The compound that gives chillies their kick in the fight against chronic pain is being used in a study by researchers at Aberdeen University.
They have identified how genes are 'turned on' to make humans feel pain. apsaicin, the compound in chillies, can also turn on the switch.
According to researchers, their study could herald the development of new painkilling drugs.
The team looked at the mechanics of the pain gene known as substance-P which was first associated with chronic inflammatory pain more than 30 years ago.
Genes need "switches", known as promoters and enhancers, to turn them on in the right place, at the right time and at the right level.
One of the major findings of the study was that the switches do not act in isolation and need other switches to "speak to" in order to activate the gene.
Researchers spent five years looking for the switches that turn the substance-P gene on in a group of cells called sensory neurones.
"Finding the switch was like looking for a needle in a haystack," the Independent quoted Dr Lynne Shanley as saying.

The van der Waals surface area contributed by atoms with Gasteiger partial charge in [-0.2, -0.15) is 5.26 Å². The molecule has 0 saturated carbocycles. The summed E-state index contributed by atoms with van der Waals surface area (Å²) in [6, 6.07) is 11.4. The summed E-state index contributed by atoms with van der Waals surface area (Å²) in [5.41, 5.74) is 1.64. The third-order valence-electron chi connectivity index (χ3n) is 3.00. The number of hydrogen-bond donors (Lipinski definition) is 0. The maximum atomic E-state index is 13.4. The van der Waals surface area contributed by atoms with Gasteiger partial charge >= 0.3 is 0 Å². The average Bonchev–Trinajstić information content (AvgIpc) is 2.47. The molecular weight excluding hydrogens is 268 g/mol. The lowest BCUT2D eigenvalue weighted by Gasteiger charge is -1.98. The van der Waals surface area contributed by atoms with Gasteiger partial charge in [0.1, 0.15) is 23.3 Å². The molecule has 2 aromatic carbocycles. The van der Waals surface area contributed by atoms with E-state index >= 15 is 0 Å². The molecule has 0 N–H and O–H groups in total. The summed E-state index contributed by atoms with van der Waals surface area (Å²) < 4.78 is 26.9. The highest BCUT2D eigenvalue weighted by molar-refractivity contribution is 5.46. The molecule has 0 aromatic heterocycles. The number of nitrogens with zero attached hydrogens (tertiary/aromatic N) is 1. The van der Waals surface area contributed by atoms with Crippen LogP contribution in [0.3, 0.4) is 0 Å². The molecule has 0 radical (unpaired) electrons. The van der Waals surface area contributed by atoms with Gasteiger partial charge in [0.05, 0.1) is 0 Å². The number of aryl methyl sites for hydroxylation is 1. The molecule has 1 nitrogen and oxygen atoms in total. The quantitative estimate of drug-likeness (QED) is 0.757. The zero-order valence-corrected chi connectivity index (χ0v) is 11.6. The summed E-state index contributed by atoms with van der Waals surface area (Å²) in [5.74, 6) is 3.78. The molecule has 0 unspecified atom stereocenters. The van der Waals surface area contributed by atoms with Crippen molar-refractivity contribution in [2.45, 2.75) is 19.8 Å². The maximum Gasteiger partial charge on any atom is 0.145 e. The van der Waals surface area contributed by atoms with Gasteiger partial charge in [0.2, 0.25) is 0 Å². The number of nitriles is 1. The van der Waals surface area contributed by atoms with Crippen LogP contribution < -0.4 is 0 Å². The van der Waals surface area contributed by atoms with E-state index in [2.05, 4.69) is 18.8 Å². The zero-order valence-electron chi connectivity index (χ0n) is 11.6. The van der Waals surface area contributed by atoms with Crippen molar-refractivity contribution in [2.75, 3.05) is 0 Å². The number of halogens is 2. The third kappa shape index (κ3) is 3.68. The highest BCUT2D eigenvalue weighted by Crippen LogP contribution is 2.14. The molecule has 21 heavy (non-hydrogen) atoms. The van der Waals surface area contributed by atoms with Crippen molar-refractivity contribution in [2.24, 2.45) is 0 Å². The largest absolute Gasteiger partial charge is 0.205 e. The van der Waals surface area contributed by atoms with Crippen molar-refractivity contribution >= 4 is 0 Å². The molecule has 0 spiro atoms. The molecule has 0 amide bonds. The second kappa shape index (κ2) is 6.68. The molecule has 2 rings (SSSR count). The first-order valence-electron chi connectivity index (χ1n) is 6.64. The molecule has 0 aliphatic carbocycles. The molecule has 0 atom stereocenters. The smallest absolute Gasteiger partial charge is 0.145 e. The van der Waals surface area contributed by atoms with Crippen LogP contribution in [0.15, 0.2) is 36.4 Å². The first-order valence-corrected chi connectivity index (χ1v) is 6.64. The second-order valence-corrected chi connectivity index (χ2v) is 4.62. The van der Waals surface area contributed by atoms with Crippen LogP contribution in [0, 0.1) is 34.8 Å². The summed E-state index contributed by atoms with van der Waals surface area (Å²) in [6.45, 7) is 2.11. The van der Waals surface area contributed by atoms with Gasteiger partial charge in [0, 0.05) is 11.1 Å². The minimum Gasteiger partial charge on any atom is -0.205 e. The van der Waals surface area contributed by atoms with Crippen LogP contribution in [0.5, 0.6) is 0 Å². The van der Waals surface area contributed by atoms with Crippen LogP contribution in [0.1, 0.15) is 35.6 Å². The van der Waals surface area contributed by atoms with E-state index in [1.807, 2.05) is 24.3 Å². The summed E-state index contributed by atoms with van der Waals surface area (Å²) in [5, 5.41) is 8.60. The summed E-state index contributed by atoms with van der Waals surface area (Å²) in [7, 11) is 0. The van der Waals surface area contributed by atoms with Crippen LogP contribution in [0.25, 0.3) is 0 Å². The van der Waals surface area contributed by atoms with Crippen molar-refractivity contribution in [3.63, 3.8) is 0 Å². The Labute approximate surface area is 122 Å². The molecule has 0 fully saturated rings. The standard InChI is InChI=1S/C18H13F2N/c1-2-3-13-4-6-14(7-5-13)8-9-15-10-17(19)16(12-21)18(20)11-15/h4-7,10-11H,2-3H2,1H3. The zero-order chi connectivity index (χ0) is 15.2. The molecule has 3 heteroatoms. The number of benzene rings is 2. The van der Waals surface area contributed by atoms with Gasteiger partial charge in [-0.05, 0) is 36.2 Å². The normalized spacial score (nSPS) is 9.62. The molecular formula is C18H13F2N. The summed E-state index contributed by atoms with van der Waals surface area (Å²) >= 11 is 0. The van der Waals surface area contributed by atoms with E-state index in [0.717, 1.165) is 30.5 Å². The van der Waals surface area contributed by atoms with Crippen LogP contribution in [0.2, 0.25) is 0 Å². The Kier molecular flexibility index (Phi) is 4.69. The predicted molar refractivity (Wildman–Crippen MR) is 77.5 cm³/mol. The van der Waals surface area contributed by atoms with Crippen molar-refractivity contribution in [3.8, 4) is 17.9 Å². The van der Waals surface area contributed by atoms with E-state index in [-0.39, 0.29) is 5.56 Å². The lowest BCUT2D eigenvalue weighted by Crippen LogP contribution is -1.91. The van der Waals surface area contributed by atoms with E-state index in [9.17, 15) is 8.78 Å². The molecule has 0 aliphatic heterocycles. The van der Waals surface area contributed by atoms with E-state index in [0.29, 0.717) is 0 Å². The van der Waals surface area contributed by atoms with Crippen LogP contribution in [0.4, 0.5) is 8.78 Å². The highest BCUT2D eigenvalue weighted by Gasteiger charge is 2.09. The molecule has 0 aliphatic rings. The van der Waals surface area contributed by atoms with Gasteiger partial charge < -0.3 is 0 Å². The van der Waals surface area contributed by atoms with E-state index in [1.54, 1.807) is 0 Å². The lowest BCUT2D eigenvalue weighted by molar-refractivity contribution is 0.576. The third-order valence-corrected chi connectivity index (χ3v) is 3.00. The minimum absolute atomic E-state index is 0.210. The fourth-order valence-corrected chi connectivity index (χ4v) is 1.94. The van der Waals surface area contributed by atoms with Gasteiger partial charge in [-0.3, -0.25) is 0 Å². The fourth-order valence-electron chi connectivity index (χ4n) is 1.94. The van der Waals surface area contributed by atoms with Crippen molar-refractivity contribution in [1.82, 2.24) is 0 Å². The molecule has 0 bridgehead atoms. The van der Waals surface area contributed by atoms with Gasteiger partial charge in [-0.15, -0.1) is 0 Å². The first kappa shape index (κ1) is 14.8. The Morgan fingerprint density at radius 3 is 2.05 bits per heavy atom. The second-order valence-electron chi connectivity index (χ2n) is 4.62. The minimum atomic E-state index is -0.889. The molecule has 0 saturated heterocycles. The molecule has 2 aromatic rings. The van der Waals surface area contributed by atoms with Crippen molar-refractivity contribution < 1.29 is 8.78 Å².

"However, by comparing the genetic sequences of humans, mice and chickens, we were able to find a short stretch of DNA that had remained unchanged since before the age of dinosaurs.
"We were delighted when this little bit of DNA turned out to be a genetic switch, or enhancer sequence, which could turn on the substance-P gene in sensory neurons," Shanley added.
Marissa Lear, head technician on the project, said: "Because the switch was active in these sensory neurones we applied capsaicin, the 'hot' chemical in curry and chilli, to see if the switch could be turned on and, amazingly, it was."
The findings are published in the journal Neurosignals.